Somewhere along the line, somebody at Blizzard decided that the blond-haired white guy was more interesting to write about.
The thing is, I do actually get this. When I first played Warcraft III I was really annoyed that the Lich King was just some Orc I'd never heard of. Looking back on it, part of the reason I had that reaction was because I instinctively react better to stories about blond white guys from places that look like Europe than to stories about non-white guys from places that look like Africa. This is, in fact, a problem.
The book Arthas: Rise of the Lich King contains the following passage (courtesy of the internet):
“We are one, Arthas. Together, we are the Lich King. No more Ner’zhul, no more Arthas—only this one glorious being. With my knowledge, we can—”
His eyes bulged as the sword impaled him.
Arthas stepped forward, plunging the glittering, hungering Frostmourne ever deeper into the dream-being that had once been Ner’zhul, then the Lich King, and was soon to be nothing, nothing at all. He slipped his other arm around the body, pressing his lips so close to the green ear that the gesture was almost intimate, as intimate as the act of taking a life always was and always would be.
“No,” Arthas whispered. “No we. No one tells me what to do. I’ve got everything I need from you—now the power is mine and mine alone. Now there is only I. I am the Lich King. And I am ready.”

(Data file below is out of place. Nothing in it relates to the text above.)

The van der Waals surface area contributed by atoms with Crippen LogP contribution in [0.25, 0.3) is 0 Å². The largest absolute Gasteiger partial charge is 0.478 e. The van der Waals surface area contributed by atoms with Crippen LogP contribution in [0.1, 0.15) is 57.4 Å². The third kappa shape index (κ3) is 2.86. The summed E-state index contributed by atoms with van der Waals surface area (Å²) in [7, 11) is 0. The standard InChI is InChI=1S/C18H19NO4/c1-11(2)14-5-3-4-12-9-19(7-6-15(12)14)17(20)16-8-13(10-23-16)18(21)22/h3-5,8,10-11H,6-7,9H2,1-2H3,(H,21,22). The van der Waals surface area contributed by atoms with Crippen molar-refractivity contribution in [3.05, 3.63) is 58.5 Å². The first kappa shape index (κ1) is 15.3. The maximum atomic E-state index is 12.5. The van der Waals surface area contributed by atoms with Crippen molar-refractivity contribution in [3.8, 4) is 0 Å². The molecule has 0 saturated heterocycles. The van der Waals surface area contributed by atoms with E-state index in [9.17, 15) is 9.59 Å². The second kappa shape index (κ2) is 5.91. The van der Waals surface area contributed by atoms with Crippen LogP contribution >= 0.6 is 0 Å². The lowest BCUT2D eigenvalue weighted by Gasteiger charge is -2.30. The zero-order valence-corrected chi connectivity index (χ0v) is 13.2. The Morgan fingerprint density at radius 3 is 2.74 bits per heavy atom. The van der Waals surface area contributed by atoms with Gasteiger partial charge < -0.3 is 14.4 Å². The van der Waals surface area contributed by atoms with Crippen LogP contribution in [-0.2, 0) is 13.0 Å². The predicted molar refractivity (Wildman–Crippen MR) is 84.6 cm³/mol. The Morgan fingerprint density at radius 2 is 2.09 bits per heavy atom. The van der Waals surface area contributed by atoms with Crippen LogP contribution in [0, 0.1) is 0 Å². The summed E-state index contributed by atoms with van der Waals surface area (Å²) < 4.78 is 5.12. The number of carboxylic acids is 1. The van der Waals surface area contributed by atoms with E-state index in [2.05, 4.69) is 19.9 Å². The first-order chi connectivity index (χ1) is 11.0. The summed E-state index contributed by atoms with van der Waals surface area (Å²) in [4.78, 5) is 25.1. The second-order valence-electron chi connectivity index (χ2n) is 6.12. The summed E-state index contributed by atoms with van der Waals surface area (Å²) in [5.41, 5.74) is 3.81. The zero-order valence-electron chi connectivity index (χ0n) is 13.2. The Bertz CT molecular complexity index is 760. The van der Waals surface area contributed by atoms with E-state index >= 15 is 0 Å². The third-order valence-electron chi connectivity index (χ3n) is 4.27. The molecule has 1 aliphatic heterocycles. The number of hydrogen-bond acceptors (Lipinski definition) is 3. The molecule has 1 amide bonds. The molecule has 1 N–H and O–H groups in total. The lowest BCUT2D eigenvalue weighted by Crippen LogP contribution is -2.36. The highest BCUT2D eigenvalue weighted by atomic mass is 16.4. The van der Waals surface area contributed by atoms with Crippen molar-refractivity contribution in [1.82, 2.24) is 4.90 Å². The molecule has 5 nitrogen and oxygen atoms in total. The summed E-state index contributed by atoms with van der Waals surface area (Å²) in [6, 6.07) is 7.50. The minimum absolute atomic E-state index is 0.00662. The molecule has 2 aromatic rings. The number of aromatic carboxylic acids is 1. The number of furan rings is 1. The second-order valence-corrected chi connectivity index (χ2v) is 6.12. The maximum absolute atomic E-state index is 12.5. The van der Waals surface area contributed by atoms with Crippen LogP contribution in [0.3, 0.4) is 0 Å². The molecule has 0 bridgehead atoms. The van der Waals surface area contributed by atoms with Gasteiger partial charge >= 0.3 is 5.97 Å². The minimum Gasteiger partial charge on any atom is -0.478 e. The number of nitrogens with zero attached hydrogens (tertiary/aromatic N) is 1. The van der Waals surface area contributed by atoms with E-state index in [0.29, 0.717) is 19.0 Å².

The orc shuddered in his arms, stunned by the betrayal, and vanished.
Now leaving aside the fact that Arthas is still saying "No one tells me what to do" like a spoiled child - how the hell is this Paladin-school dropout supposed to have overcome the will of Ner'zhul, who was a master Shaman *and* a master Warlock *and*, let's not forget, the freaking Lich King while Arthas was still whining to Uther the Lightbringer. I mean, I know DKs are OP and everything but what, was Ner'zhul in PvE gear?
The whole thing smacks of a rather nasty retcon. Blizzard (and, if I'm honest, most of the player base) loves the image of "Arthas the Lich King". The Fallen Paladin. The Great Betrayer of Lordaeron. So they had to get rid of Ner'zhul, because they wanted the face of the Scourge to be Arthas. They wanted the iconic image of Wrath to be a man with blond hair, pale skin, and blue-green eyes.
One of the things I love about the Horde is that they provide a way to play a different sort of fantasy hero: one that isn't a knight in armour or a wizard in a high tower. Yes sometimes the Horde cultures look a little bit offensive (trolls genuinely bug me) and there's a fine line between inspiration and appropriation, but on the whole I think it's a genuinely positive thing. But when Orcs and Tauren are sidelined in favour of Humans and Elves (even Blood Elves, this isn't just a Horde/Alliance thing) it sends the message that the cultures whose imagery those races draw upon are less interesting and important than the cultures who inspired the humans and the elves.
Or, to put it another way: "elderly orcish shaman tricked into betraying his people, then tortured and transfigured into a disembodied spirit of death, and fused into the body of a human prince and seeking revenge against both the living, and the demons who destroyed him" is an interesting and unique character. "Fallen Paladin" is the third most cliched character concept in fantasy.